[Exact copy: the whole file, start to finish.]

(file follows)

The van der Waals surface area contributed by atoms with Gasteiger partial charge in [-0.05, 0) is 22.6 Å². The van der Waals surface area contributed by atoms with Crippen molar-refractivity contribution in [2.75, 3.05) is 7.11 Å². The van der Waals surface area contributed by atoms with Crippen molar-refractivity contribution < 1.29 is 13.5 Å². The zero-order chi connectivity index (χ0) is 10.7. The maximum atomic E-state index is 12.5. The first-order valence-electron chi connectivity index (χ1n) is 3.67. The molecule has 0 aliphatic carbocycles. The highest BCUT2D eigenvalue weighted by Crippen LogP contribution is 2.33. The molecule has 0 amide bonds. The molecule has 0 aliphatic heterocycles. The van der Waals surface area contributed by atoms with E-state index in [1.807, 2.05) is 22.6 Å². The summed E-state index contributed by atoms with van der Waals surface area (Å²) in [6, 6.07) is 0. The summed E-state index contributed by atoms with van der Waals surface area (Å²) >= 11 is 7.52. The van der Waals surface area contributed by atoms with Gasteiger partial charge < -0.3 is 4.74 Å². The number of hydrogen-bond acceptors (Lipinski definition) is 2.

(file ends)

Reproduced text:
The van der Waals surface area contributed by atoms with Gasteiger partial charge in [-0.05, 0) is 22.6 Å². The van der Waals surface area contributed by atoms with Crippen molar-refractivity contribution in [2.75, 3.05) is 7.11 Å². The van der Waals surface area contributed by atoms with Crippen molar-refractivity contribution < 1.29 is 13.5 Å². The zero-order chi connectivity index (χ0) is 10.7. The maximum atomic E-state index is 12.5. The first-order valence-electron chi connectivity index (χ1n) is 3.67. The molecule has 0 aliphatic carbocycles. The highest BCUT2D eigenvalue weighted by Crippen LogP contribution is 2.33. The molecule has 0 amide bonds. The molecule has 0 aliphatic heterocycles. The van der Waals surface area contributed by atoms with E-state index in [1.807, 2.05) is 22.6 Å². The summed E-state index contributed by atoms with van der Waals surface area (Å²) in [6, 6.07) is 0. The summed E-state index contributed by atoms with van der Waals surface area (Å²) >= 11 is 7.52. The van der Waals surface area contributed by atoms with Gasteiger partial charge < -0.3 is 4.74 Å². The number of hydrogen-bond acceptors (Lipinski definition) is 2.